July 29, 2015

Portuguese artist Teresa Freitas’ dreamlike images have been casting quite a spell on our Instagram feeds lately. Using photography and digital manipulation to play with ideas of identity, self and consciousness, her regular flow of bewitching photographs seems to invites you into a universe that is touched by magic; a place where the unexpected and the beautiful run freely together.

UO: Hey Teresa! What’s your story so far- How did you first get into art and then how have you become an artist?

Teresa: I’ve grown up surrounded with art. My grandfather on my mother’s side was a big collector of Portuguese art, and I lived in his house for more than a half of my life. Art was everywhere.

I have a big family that has always appreciated the artistic sense of things and the beauty and richness that art brings into our lives. My father, who used to be known around campus for ‘the guy with the camera on his neck’, has been a huge influence on me and on my passion for photography.

As soon as I went to college in Lisbon’s Faculty of Fine Arts I started to develop a different sensitivity for what surrounded me. I was able to explore many different sides of art and design, but conceptual and portrait photography was what struck me the most.

UO: What ideas are you most excited about spreading?

Teresa: I am always excited in sharing my visual experiments and seeing the different interpretations that people give to an image. There is no idea in particular, just my exploring adventures in the visual field of life.

UO: How would you describe your medium? Do you think of yourself as a photographer or a digital artist, or something else?

Teresa: My work, with some exceptions, has both photography and composition, when I digitally add or remove elements from the image itself. I’ve been called many things, from ‘composite artist’ to ‘visual designer’, but I believe I don’t need to be defined as just one thing, although photography as art is my number one interest. My intention in photography is aesthetic, rather than scientific, commercial or journalistic.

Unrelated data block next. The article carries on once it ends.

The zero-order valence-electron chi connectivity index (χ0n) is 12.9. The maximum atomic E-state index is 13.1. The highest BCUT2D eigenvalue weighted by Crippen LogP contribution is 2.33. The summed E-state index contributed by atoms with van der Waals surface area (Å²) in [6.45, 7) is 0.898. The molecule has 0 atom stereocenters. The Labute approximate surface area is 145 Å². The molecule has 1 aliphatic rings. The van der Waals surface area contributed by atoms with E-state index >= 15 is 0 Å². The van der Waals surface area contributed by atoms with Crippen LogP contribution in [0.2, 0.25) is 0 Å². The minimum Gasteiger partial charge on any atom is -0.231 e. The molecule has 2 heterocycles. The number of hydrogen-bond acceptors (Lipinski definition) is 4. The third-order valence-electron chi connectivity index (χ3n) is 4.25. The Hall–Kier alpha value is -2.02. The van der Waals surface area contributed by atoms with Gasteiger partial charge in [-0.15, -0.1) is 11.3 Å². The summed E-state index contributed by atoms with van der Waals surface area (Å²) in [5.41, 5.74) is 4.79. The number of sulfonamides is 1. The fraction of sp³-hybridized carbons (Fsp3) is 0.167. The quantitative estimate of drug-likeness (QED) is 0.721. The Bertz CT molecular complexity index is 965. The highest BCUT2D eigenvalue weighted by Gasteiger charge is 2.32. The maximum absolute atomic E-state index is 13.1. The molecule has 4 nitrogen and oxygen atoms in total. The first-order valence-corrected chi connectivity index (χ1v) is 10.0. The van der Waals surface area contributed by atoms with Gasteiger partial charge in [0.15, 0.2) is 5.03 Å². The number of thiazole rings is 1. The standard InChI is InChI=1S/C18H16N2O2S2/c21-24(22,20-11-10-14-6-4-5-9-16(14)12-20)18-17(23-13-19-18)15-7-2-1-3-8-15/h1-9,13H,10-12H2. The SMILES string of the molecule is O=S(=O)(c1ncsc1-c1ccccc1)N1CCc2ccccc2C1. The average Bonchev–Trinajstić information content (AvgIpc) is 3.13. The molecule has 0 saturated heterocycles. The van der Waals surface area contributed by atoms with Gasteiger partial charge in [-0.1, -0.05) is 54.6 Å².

UO:Your work seems to have a real dream-like quality. Are you an avid dreamer?

Teresa: Dreaming is my part-time job. I dream of an image and then I photograph my dream. It’s not lucid or defined, just a loose thought that serves as the starting point of the creation process of the image. I most never know how an image is going to turn out.

UO: You also obscure faces a lot. Is there symbolism in this act?

Teresa: I have always been interested in questioning the identity of self. I really like subverting the idea of the traditional portrait, challenging that interpretation into becoming something else, without losing the essence of the person being photographed.

UO: Which artists do you look up to?

Teresa: Ouch – that’s a hard one. The first that come to mind are: Brassaï, Gregory Crewdson, René Maltête and Hiroshi Sugimoto.

UO: What’s inspiring you outside of art at the moment?

Teresa: The sea; the cosmos; fashion editorials… and food.

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